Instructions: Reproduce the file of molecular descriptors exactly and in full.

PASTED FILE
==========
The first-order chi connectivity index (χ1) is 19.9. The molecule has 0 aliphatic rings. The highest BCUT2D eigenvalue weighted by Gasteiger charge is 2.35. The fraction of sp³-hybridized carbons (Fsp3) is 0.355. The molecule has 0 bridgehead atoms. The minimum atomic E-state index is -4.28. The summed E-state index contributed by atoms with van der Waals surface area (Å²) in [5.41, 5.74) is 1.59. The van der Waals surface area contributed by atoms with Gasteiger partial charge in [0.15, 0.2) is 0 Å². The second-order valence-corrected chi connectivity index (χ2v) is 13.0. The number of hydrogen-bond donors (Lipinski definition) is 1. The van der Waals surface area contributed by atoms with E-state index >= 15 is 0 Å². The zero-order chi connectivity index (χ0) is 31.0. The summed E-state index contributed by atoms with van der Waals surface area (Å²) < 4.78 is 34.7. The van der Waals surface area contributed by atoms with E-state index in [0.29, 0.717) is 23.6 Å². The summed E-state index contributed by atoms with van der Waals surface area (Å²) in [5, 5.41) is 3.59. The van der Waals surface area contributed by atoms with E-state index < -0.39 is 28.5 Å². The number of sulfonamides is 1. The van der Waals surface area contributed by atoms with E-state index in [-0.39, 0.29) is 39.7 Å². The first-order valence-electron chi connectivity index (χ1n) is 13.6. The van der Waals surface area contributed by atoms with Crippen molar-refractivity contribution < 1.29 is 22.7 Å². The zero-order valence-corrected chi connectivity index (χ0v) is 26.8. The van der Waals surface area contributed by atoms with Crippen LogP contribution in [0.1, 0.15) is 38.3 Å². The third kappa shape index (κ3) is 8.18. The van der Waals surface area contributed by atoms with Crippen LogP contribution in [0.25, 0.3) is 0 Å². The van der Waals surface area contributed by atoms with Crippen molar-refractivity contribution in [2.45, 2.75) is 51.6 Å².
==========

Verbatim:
The first-order chi connectivity index (χ1) is 19.9. The molecule has 0 aliphatic rings. The highest BCUT2D eigenvalue weighted by Gasteiger charge is 2.35. The fraction of sp³-hybridized carbons (Fsp3) is 0.355. The molecule has 0 bridgehead atoms. The minimum atomic E-state index is -4.28. The summed E-state index contributed by atoms with van der Waals surface area (Å²) in [5.41, 5.74) is 1.59. The van der Waals surface area contributed by atoms with Gasteiger partial charge in [0.15, 0.2) is 0 Å². The second-order valence-corrected chi connectivity index (χ2v) is 13.0. The number of hydrogen-bond donors (Lipinski definition) is 1. The van der Waals surface area contributed by atoms with E-state index >= 15 is 0 Å². The zero-order chi connectivity index (χ0) is 31.0. The summed E-state index contributed by atoms with van der Waals surface area (Å²) < 4.78 is 34.7. The van der Waals surface area contributed by atoms with E-state index in [0.29, 0.717) is 23.6 Å². The summed E-state index contributed by atoms with van der Waals surface area (Å²) in [5, 5.41) is 3.59. The van der Waals surface area contributed by atoms with E-state index < -0.39 is 28.5 Å². The number of sulfonamides is 1. The van der Waals surface area contributed by atoms with E-state index in [-0.39, 0.29) is 39.7 Å². The first-order valence-electron chi connectivity index (χ1n) is 13.6. The van der Waals surface area contributed by atoms with Crippen molar-refractivity contribution < 1.29 is 22.7 Å². The zero-order valence-corrected chi connectivity index (χ0v) is 26.8. The van der Waals surface area contributed by atoms with Crippen LogP contribution in [0.1, 0.15) is 38.3 Å². The third kappa shape index (κ3) is 8.18. The van der Waals surface area contributed by atoms with Crippen LogP contribution in [0.25, 0.3) is 0 Å². The van der Waals surface area contributed by atoms with Crippen molar-refractivity contribution in [2.45, 2.75) is 51.6 Å².